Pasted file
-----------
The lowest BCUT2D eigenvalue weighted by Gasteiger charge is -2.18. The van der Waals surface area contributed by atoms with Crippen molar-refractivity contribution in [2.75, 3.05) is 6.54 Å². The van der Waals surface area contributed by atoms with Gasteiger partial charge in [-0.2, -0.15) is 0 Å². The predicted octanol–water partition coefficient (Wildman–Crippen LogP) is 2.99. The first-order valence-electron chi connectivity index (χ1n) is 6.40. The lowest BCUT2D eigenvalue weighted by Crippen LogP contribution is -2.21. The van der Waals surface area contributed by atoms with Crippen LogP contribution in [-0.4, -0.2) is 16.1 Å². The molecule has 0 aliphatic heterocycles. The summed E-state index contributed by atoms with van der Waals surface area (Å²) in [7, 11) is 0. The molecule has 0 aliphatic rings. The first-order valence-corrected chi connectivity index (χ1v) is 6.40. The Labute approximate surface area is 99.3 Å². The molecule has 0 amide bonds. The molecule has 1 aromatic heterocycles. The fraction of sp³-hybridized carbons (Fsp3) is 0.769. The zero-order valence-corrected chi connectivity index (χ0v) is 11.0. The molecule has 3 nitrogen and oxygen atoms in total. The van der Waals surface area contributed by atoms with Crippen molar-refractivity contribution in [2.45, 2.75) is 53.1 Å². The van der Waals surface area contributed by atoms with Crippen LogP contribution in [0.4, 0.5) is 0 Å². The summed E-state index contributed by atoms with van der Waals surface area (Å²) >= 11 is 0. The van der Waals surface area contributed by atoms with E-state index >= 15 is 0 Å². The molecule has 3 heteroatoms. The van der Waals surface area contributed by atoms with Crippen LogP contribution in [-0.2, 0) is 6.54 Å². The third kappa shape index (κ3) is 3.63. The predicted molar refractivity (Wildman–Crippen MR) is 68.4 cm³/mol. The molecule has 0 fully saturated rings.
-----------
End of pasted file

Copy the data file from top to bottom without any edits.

The lowest BCUT2D eigenvalue weighted by Gasteiger charge is -2.18. The van der Waals surface area contributed by atoms with Crippen molar-refractivity contribution in [2.75, 3.05) is 6.54 Å². The van der Waals surface area contributed by atoms with Gasteiger partial charge in [-0.2, -0.15) is 0 Å². The predicted octanol–water partition coefficient (Wildman–Crippen LogP) is 2.99. The first-order valence-electron chi connectivity index (χ1n) is 6.40. The lowest BCUT2D eigenvalue weighted by Crippen LogP contribution is -2.21. The van der Waals surface area contributed by atoms with Crippen LogP contribution in [-0.4, -0.2) is 16.1 Å². The molecule has 0 aliphatic heterocycles. The summed E-state index contributed by atoms with van der Waals surface area (Å²) in [7, 11) is 0. The molecule has 0 aliphatic rings. The first-order valence-corrected chi connectivity index (χ1v) is 6.40. The Labute approximate surface area is 99.3 Å². The molecule has 0 amide bonds. The molecule has 1 aromatic heterocycles. The fraction of sp³-hybridized carbons (Fsp3) is 0.769. The zero-order valence-corrected chi connectivity index (χ0v) is 11.0. The molecule has 3 nitrogen and oxygen atoms in total. The van der Waals surface area contributed by atoms with Crippen molar-refractivity contribution in [2.45, 2.75) is 53.1 Å². The van der Waals surface area contributed by atoms with Crippen LogP contribution in [0.4, 0.5) is 0 Å². The summed E-state index contributed by atoms with van der Waals surface area (Å²) >= 11 is 0. The van der Waals surface area contributed by atoms with E-state index >= 15 is 0 Å². The molecule has 3 heteroatoms. The van der Waals surface area contributed by atoms with Crippen LogP contribution in [-0.2, 0) is 6.54 Å². The third kappa shape index (κ3) is 3.63. The predicted molar refractivity (Wildman–Crippen MR) is 68.4 cm³/mol. The molecule has 0 fully saturated rings.